“It is better to receive than to give. How might that be true?”
My client inhaled sharply, then started to weep.
She was drowning in responsibilities at work and at home. She had come to our call asking for solutions but kept batting away my ideas.
More than one “Yeah, but” in a coaching conversation – as in, “Yeah, but no one cares as much as I do”; “Yeah, but they’d probably just make a mess, which I’ll have to clean up” – tells me we’re not just dealing with bad ideas. We’re dealing with resistance.
Where there is resistance to solutions, there is a belief supporting it. My client was believing a thought that was keeping her stuck.
My hunch was she was believing that it is better to give than to receive. It’s a universal belief, even a moral dictum (something good people believe), in our culture.
But the reality was, in this situation, that belief was making her miserable.
Which means it couldn’t be true.
So, I turned it around to the opposite. It’s a kind of mental jiu jitsu, using the power of the belief against itself to neutralize it.
It was the beginning of her getting unstuck, and the beginning of her being able to think creatively about her problem.
Here’s how to do it:
- Notice resistance to solutions.
- State the belief under it.
- Turn the thought around.
- Find evidence for the turnaround.
Notice resistance to solutions.
How to spot resistance to problem solving:
- Responses that begin, “Yeah, but…”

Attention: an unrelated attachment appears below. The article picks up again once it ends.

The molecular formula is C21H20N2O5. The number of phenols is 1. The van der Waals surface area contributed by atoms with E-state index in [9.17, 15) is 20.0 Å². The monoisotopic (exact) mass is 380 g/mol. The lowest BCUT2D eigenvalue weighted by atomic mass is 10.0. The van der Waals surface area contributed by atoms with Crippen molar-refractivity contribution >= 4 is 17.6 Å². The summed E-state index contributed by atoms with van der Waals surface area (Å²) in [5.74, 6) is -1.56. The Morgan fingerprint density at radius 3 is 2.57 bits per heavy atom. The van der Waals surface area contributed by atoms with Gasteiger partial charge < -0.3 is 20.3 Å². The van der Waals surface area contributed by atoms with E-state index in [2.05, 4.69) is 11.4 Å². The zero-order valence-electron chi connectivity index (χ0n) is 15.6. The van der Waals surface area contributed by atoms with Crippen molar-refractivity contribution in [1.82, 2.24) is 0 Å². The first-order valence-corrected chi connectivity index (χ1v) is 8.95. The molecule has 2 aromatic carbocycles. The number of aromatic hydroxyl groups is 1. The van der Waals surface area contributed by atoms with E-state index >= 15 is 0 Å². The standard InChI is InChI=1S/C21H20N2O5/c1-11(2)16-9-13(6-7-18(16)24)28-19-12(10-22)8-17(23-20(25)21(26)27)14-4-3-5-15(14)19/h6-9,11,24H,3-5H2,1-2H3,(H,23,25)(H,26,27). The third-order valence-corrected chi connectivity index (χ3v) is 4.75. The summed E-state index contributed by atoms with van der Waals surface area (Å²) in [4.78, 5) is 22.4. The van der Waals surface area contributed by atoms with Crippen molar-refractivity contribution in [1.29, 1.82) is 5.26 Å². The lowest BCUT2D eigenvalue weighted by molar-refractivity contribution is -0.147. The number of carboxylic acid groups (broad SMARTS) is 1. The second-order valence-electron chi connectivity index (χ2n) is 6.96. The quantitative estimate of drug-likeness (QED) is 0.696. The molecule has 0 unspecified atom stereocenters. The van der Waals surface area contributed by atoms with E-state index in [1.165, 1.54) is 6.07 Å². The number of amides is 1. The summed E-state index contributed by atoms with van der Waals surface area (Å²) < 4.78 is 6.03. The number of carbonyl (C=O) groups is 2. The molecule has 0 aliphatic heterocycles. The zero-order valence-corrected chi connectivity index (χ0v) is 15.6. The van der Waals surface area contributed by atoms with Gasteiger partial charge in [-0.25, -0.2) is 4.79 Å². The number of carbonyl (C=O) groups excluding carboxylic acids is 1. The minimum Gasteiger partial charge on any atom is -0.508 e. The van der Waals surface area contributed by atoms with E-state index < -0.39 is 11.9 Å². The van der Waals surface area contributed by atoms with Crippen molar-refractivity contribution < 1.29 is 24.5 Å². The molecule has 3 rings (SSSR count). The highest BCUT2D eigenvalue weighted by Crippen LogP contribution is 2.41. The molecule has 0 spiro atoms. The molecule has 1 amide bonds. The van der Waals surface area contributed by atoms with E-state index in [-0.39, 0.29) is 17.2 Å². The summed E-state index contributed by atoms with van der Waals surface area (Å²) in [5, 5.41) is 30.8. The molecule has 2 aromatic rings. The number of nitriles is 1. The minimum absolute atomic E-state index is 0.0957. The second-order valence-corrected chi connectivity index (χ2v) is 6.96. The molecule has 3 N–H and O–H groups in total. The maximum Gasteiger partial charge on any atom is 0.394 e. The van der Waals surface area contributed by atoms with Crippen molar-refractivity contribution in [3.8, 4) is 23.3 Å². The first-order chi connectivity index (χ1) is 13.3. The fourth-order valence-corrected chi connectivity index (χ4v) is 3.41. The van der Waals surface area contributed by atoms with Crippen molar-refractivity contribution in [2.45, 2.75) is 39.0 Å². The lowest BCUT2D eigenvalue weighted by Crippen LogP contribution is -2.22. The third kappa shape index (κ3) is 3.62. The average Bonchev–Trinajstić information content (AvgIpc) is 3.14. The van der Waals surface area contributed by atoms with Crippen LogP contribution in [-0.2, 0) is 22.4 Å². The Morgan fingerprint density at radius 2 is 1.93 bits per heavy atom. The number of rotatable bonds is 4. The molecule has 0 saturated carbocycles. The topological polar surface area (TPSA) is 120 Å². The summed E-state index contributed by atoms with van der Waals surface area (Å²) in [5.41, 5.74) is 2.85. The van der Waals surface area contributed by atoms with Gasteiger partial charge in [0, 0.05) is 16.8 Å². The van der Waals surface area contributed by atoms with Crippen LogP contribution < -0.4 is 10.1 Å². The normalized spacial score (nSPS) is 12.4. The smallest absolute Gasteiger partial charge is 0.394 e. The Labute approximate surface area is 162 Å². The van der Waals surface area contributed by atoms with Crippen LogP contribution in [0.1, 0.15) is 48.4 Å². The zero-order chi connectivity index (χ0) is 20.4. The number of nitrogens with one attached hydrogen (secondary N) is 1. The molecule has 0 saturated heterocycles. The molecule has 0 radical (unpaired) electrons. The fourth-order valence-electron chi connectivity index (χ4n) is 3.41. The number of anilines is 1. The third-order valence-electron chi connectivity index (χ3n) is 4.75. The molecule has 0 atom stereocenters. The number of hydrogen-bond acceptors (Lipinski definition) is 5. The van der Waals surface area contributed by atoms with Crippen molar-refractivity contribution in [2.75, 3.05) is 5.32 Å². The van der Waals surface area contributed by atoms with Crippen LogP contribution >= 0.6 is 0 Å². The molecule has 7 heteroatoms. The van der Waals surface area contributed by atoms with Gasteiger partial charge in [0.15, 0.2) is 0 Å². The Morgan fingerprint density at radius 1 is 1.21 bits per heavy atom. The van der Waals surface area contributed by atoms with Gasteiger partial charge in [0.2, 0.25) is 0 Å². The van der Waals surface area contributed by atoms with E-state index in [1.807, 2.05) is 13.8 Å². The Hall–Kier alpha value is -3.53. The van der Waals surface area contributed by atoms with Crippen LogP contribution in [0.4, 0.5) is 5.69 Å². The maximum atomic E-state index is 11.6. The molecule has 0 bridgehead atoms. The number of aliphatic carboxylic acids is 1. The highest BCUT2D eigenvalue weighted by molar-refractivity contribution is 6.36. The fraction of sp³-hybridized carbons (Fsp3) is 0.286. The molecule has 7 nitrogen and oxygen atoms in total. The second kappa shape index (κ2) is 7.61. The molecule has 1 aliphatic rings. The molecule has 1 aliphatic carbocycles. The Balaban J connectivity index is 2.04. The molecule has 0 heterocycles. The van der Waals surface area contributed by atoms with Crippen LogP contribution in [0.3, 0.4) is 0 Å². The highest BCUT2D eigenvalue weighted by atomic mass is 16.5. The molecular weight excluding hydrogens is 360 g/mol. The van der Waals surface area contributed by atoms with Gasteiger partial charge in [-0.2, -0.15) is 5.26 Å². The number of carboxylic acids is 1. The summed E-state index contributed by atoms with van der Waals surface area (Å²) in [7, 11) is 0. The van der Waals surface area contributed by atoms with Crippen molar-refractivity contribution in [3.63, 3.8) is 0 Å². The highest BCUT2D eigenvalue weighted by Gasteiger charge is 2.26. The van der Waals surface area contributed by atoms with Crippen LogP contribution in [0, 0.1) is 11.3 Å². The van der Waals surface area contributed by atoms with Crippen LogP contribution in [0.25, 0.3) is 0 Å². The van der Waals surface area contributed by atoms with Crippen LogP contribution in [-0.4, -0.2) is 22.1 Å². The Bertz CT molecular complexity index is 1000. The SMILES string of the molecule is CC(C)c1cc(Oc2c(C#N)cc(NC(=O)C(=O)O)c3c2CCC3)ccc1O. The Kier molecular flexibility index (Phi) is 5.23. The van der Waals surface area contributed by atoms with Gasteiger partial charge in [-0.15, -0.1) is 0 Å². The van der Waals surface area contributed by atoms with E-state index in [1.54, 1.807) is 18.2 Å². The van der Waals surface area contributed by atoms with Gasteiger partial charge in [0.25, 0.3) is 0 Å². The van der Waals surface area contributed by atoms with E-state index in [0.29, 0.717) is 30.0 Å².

- Increasing, not decreasing, tension.
- A physical sense of being pulled in conflicting directions.
State the belief under the resistance.
My favorite questions to ask, gently, to find the belief are:
- “What are you thinking and believing right now?”
- “What are you afraid of?”
- “What’s going on?”
It may arrive as one tidy sentence. Or it may come amidst a flurry of words, which you may need to summarize or pick from. Write down or listen to it all. The core belief will have a charge to it that hits you in the belly or makes you feel heavy.
Articulate it as a simple, declarative sentence, such as, “It is better to give than to receive.”
Turn the thought around.
Flip it — that’s the jiu jitsu move. Articulate the turnaround as a simple opposite, such as “It is better to receive than to give.”
If you are turning around a universal belief, you may at first be shocked, but don’t fear. Despite appearances, we’re not rewriting moral theory for everyone! We are noticing instances of suffering, not generalizing. If a belief, no matter how apparently true, creates suffering here, we are going to try the turnaround.
A good turnaround often will cause an immediate release in the body – an intake of breath, laughter, or tears.
Find evidence for the turnaround.
Go looking for specific, believable evidence that the turnaround is truer than the original thought for this situation. Without it, the mind will shrug and go back to the default belief, and you’ll stay stuck.
Here is what my client found for the turnaround, “In this situation, it is better to receive than to give”:
- “I’ve created dependency and resentment by over-giving.” (She noted specific examples). “What I really want is friendship.” (What creates friendship?) “Give and take.”
- “Always giving robs others of agency (example?), of learning (example?), and me of a balanced life (example?).”
- “When I’m in their business (giving to them), no one is in mine (example?)”
Don’t Resist Resistance
It can be frustrating to encounter resistance when you want to solve a problem – yours, a friend’s, a client’s. But fighting it only strengthens it. It will dig in.
Instead, see resistance for what it is: evidence of a limiting belief. Identify the limiting belief and then do some mental jiu jitsu on it. Flip it! Turning the thought around uses the thought’s power against itself and neutralizes it.
Then you can start solving the real problem.